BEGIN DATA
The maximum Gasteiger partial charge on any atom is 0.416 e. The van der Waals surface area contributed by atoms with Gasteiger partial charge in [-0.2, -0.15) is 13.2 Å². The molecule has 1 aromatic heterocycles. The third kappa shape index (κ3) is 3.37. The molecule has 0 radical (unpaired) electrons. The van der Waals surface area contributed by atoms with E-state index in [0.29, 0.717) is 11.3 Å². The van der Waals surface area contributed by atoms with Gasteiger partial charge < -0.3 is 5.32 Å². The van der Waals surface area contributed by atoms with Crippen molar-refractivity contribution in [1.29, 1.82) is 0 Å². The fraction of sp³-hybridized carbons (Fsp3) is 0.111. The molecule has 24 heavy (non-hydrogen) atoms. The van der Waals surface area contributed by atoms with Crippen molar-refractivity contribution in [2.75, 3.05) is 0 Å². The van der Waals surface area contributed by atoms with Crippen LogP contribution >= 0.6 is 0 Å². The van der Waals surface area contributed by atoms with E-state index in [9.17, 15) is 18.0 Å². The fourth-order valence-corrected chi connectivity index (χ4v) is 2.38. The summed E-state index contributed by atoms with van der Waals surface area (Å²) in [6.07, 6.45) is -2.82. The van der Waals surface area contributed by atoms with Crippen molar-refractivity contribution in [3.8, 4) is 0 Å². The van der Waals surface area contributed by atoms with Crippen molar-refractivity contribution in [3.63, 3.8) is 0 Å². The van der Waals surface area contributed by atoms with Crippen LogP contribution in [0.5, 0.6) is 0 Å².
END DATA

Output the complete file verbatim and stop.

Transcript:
The maximum Gasteiger partial charge on any atom is 0.416 e. The van der Waals surface area contributed by atoms with Gasteiger partial charge in [-0.2, -0.15) is 13.2 Å². The molecule has 1 aromatic heterocycles. The third kappa shape index (κ3) is 3.37. The molecule has 0 radical (unpaired) electrons. The van der Waals surface area contributed by atoms with E-state index in [0.29, 0.717) is 11.3 Å². The van der Waals surface area contributed by atoms with Gasteiger partial charge < -0.3 is 5.32 Å². The van der Waals surface area contributed by atoms with Crippen molar-refractivity contribution in [1.29, 1.82) is 0 Å². The fraction of sp³-hybridized carbons (Fsp3) is 0.111. The molecule has 24 heavy (non-hydrogen) atoms. The van der Waals surface area contributed by atoms with Crippen molar-refractivity contribution in [2.75, 3.05) is 0 Å². The van der Waals surface area contributed by atoms with Crippen LogP contribution >= 0.6 is 0 Å². The van der Waals surface area contributed by atoms with E-state index in [9.17, 15) is 18.0 Å². The fourth-order valence-corrected chi connectivity index (χ4v) is 2.38. The summed E-state index contributed by atoms with van der Waals surface area (Å²) in [6.07, 6.45) is -2.82. The van der Waals surface area contributed by atoms with Crippen molar-refractivity contribution in [3.8, 4) is 0 Å². The van der Waals surface area contributed by atoms with Crippen molar-refractivity contribution in [3.63, 3.8) is 0 Å². The van der Waals surface area contributed by atoms with Crippen LogP contribution in [0.5, 0.6) is 0 Å².